Trish sees her parents off on their trip out of town, and then goes to school, where, in the locker room, she nudely plans a fun sleepover with her nude friends Kim, Jackie, and Diane.  Trish is even happy to invite the new nude girl in school, Val, though Val naturally demurs after she hears Diane talking shit about her "behind her back"/straight to her face, in the most dismissive and humiliating way she could.  In the midst of this, Thorn's been skulking around, murdering his way into a telephone lineswoman's van, and when one of our non-player characters, Linda, wanders back into the locker room, she meets the business end of Thorn's weapon of choice, his mechanical murderdick.

The rest of the film, to an extent, writes itself.  (So maybe it's unfair of me, but this is the largest reason why I don't imagine that Brown's screenplay was especially valuable, just in itself: there is almost no evidence from Massacre that Brown was even slightly exerting her imagination, and, frankly, it's possible the only slasher movie Brown ever actually saw was Halloween, since Massacre is surely not interested in creating a funny villain, or even a memorable one beyond his bona fides as a sex murderer.  Likewise, it definitely isn't interested in attempting to riff on what was always the silliest part of every slasher movie that came after JC's icebreaker—the unexpected, and invariably-moronic, twist ending.)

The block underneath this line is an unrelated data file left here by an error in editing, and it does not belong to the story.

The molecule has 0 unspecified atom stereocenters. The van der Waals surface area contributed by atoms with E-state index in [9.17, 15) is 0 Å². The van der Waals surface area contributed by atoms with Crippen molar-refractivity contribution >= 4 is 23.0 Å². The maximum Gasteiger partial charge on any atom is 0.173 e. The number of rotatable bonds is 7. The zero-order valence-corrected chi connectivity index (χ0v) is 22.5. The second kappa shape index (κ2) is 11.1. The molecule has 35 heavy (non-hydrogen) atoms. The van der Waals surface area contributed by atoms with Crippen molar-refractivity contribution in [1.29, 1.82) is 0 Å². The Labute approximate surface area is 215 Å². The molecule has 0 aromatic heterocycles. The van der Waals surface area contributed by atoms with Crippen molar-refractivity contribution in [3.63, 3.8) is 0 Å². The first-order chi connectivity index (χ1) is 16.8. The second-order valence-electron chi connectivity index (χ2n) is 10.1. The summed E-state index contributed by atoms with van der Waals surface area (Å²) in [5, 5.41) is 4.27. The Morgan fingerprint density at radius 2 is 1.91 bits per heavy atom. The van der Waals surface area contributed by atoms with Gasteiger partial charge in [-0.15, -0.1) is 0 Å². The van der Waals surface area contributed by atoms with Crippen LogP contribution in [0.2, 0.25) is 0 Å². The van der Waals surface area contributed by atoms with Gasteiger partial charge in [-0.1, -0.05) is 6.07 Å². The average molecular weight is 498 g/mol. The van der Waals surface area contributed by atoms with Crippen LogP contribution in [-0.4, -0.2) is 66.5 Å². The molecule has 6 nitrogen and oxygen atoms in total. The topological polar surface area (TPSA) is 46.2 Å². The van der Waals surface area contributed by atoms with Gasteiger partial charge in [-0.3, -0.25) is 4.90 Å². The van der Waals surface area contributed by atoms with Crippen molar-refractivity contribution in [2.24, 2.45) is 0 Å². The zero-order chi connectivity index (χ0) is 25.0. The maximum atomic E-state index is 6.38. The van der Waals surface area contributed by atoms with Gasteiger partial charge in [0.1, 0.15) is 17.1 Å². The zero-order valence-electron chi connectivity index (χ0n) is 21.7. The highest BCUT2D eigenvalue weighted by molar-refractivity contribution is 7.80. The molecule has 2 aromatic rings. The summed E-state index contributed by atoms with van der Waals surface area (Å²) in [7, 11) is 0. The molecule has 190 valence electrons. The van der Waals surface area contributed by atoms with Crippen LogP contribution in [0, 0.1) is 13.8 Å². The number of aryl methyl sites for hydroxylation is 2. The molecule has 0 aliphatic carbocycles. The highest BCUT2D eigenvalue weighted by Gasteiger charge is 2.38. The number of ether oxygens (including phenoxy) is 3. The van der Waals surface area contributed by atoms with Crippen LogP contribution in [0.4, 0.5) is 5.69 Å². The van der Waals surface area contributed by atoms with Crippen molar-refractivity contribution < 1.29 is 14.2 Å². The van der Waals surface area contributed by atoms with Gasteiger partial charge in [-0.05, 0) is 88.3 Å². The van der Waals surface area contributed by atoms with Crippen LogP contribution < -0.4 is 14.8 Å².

Wes Craven knows what I'm talking about.

But, in case you do need me to spell it out, Trish's slumber party—which winds up including a pair of semi-harmless peeping toms, the semi-harmless semi-creepy middle-aged neighbor man entrusted with Trish's safety, the teens' gym teacher, and ultimately Val herself, along with her bored little sister, Courtney—goes rather poorly.  Soon enough, Jones proves she's seen two John Carpenter movies: Halloween and Assault on Precinct 13.

So, before you think I was being mean to Brown for no reason, the latter entries on Trish's extended guest list do, in fact, represent the one really engaging or subversive thing Brown winds up doing with slasher flick structure—but let's hold off on that.  First things first: before you think I was being mean to Jones for no reason, Massacre is not a bad-bad movie, even before you get to its more intriguing bits.

True: it is not directed with any real flair; and, despite that one very nice gore shock involving a pizza man's eyes, you can tell it was both cheap and made in 1982, after the MPAA had begun its campaign of censorship; and, if a properly thought-out composition does come along, it kind of does seem like a happy accident.  The only really well-done shot in the movie comes early, when we find poor Linda crushed beneath the architecture of an empty gym while we know Thorn is stalking her; however, one even earlier bit, involving a murder inside a van in the out-of-focus background with a pair of goofballs oblivious in the foreground, honestly does recall the best parts of Carpenter and Cundey's approach to Halloween.  Unfortunately, it turns out to be wasted genius, when Jones refuses to let Thorn's menace simply sit there and unnerve us, and cuts to the murder-in-progress instead.  Does it pay to remember that Jones actually got her start as one of Corman's editors, and we know her best from the savagely unjudicious cutting she and Dante got up to on Hollywood Boulevard?


Still: Jones keeps the pace up; her camera is voyeuristic; her movie's violent and sexploitative; and she puts it all together with some small competence. That's all you need from a slasher.